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Luba Greenwood takes the helm at Kojin Therapeutics, steering an all-female C-suite; Alexion R&D chief packs up for change of scenery at VC firm

Luba Greenwood
How rare is it to find a woman leading a micro- or small-cap biotech company? According to a recent survey, it happens less than 6% of the time. And all-female C-suites? Almost unheard of.
But on Thursday, Kojin Therapeutics officially…



Luba Greenwood

How rare is it to find a woman leading a micro- or small-cap biotech company? According to a recent survey, it happens less than 6% of the time. And all-female C-suites? Almost unheard of.

But on Thursday, Kojin Therapeutics officially tapped Luba Greenwood as its first CEO, completing an all-female C-suite. All of the biotech’s senior scientists are women too, as is the scientific co-founder. It’s a moment that Greenwood always believed would come.

“I have always had a positive look that we will have women and minorities in senior positions,” she told Endpoints News Thursday. “It’s wonderful.”

Looking back at her career, Greenwood would separate her experience into buckets. She dipped her toes in the industry in 2004 as an associate at the law firm WilmerHale, where she represented pharmaceutical, biotech and medtech companies, among others. She’s always been interested in science — but it was while studying biology at Brandeis that a professor encouraged her to learn law.

She stayed at WilmerHale for just over seven years, before transitioning to Pfizer as senior counsel for M&A and corporate compliance. She would later work at another Big Pharma, Roche, as VP of global M&A and business development, and at Google’s life sciences research company Verily as head of strategic business development and corporate ventures.

She’s also dabbled in small companies, helping build startups in several spaces, including immunotherapy, women’s health, artificial intelligence, machine learning and microbiome. Most recently, she was a managing partner at the Dana-Farber Cancer Institute’s venture fund, Binney Street Capital, a venture arm she founded to support the development of treatments for incurable cancers.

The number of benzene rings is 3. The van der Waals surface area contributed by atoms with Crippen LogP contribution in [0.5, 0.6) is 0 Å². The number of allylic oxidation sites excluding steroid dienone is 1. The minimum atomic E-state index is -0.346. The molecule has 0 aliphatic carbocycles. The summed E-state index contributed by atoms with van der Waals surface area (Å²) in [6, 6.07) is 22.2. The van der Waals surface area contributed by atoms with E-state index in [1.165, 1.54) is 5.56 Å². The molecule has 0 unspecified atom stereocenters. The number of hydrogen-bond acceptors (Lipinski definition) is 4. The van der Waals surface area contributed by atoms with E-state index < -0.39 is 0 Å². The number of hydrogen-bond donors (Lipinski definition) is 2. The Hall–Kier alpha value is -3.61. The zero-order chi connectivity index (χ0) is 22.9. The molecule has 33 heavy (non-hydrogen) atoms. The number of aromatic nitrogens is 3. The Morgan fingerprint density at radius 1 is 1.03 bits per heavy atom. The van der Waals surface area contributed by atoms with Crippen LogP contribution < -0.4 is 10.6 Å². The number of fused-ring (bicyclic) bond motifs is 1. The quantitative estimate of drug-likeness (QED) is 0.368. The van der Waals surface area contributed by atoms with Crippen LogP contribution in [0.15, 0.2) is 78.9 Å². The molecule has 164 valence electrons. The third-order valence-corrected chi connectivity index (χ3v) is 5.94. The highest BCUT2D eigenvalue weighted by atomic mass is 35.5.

“Ultimately I realized that innovation comes down to really two things: really amazing science and really amazing people,” she said.

Kojin’s roots trace back to Vasanthi Viswanathan, who was working as a postdoc in Harvard biochemist Stuart Schreiber’s lab when she demonstrated a “vulnerability” in cancer cells that don’t die after treatment.

Most targeted cancer drugs work by inducing cancer cells to undergo apoptosis: a standard, highly regulated form of cellular suicide. To survive, some cells turn off that apoptosis program. But Viswanathan showed, by throwing thousands of molecules at hundreds of drug-resistant or semi-drug-resistant cell lines, that this program relies on the cell churning out an abundance of fatty acids. And she showed that, in doing so, the cells become open to another form of cell death: ferroptosis, where toxins build up and eventually kill the cell.

That work culminated in Kojin, and though it’s still in early stages, the startup landed a $60 million Series A back in June. Since then, it’s probably doubled in size, Greenwood said.

What’s next for the serial entrepreneur? Cementing a positive culture at Kojin. That begins with a collaborative layout at the company’s new facility in Boston’s seaport — for example, no one (not even the CEO) will have a designated office.

“Hopefully you and I will speak in a year and we’ll be in consideration for one of the small best companies to work for,” Greenwood said.

Nicole DeFeudis

John Orloff

AstraZeneca sub Alexion ditched a Phase III study of Ultomiris in August that showed a “lack of efficacy” for ALS after the drug hit its primary endpoint a month earlier in Phase III for generalized myasthenia gravis. But that’s all in the past now for John Orloff, whose next act will be as a venture partner for Agent Capital, a life sciences investment firm founded by Geeta Vemuri. Orloff replaced Martin Mackay — the current CEO of Rallybio — as Alexion’s R&D chief in 2017 after holding the same title at Baxalta and Novelion Therapeutics.